Ukraine’s leaders knew clearly that pressing for NATO enlargement to Ukraine would mean war. Former Zelensky advisor Oleksiy Arestovych declared in a 2019 interview “that our price for joining NATO is a big war with Russia.”

The key to peace in Ukraine is through
negotiations based on Ukraine’s neutrality
and NATO non-enlargement.

During 2010-2013, Yanukovych pushed neutrality, in line with Ukrainian public opinion. The US worked covertly to overthrow Yanukovych, as captured vividly in the tape of then US Assistant Secretary of State Victoria Nuland and US Ambassador Geoffrey Pyatt planning the post-Yanukovych government weeks before the violent overthrow of Yanukovych. Nuland makes clear on the call that she was coordinating closely with then Vice President Biden and his national security advisor Jake Sullivan, the same Biden-Nuland-Sullivan team now at the center of US policy vis-à-vis Ukraine.

After Yanukovych’s overthrow, the war broke out in the Donbas, while Russia claimed Crimea. The new Ukrainian government appealed for NATO membership, and the US armed and helped restructure the Ukrainian army to make it interoperable with NATO. In 2021, NATO and the Biden Administration strongly recommitted to Ukraine’s future in NATO.

In the immediate lead-up to Russia’s invasion, NATO enlargement was center stage. Putin’s draft US-Russia Treaty (December 17, 2021) called for a halt to NATO enlargement. Russia’s leaders put NATO enlargement as the cause of war in Russia’s National Security Council meeting on February 21, 2022. In his address to the nation that day, Putin declared NATO enlargement to be a central reason for the invasion.

Historian Geoffrey Roberts recently wrote:
“Could war have been prevented by a Russian-Western deal that halted NATO expansion and neutralised Ukraine in return for solid guarantees of Ukrainian independence and sovereignty? Quite possibly.”

In March 2022, Russia and Ukraine reported progress towards a quick negotiated end to the war based on Ukraine’s neutrality. According to Naftali Bennett, former Prime Minister of Israel, who was a mediator, an agreement was close to being reached before the US, UK, and France blocked it.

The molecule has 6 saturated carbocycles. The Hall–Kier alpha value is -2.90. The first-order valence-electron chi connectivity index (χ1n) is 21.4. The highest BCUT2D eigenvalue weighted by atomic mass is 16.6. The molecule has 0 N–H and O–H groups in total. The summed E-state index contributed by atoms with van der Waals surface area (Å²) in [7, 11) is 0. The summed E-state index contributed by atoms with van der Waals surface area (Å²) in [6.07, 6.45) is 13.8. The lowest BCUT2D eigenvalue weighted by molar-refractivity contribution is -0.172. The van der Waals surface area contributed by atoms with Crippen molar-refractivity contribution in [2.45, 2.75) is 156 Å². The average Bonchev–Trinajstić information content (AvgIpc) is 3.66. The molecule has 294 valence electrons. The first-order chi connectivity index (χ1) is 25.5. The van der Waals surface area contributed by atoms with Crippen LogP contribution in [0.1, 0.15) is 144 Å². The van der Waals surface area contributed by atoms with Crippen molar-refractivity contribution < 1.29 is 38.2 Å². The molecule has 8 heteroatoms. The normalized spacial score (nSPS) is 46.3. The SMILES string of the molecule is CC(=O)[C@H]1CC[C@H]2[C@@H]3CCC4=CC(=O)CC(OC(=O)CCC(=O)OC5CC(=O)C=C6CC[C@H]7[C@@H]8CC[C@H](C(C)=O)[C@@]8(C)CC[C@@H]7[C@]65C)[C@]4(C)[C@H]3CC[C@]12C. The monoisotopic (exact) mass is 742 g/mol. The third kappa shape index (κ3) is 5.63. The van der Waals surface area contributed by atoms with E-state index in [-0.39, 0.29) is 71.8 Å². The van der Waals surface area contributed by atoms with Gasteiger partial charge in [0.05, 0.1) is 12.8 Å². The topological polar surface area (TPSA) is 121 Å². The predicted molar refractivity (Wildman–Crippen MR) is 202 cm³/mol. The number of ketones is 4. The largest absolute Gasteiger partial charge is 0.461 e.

While the Biden administration declares Russia’s invasion to be unprovoked, Russia pursued diplomatic options in 2021 to avoid war, while Biden rejected diplomacy, insisting that Russia had no say whatsoever on the question of NATO enlargement. And Russia pushed diplomacy in March 2022, while the Biden team again blocked a diplomatic end to the war.

By recognizing that the question of NATO enlargement is at the center of this war, we understand why US weaponry will not end this war. Russia will escalate as necessary to prevent NATO enlargement to Ukraine. The key to peace in Ukraine is through negotiations based on Ukraine’s neutrality and NATO non-enlargement. The Biden administration’s insistence on NATO enlargement to Ukraine has made Ukraine a victim of misconceived and unachievable US military aspirations. It’s time for the provocations to stop, and for negotiations to restore peace to Ukraine.

Jeffrey D. Sachs is a university professor and director of the Center for Sustainable Development at Columbia University, where he directed The Earth Institute from 2002 until 2016. He is also president of the UN Sustainable Development Solutions Network and a commissioner of the UN Broadband Commission for Development. He has been advisor to three UN secretaries-general, and currently serves as an SDG Advocate under Secretary-General Antonio Guterres. Sachs is the author, most recently, of A New Foreign Policy: Beyond American Exceptionalism (2020). Other books include Building the New American Economy: Smart, Fair, and Sustainable (2017) and The Age of Sustainable Development, (2015) with Ban Ki-moon.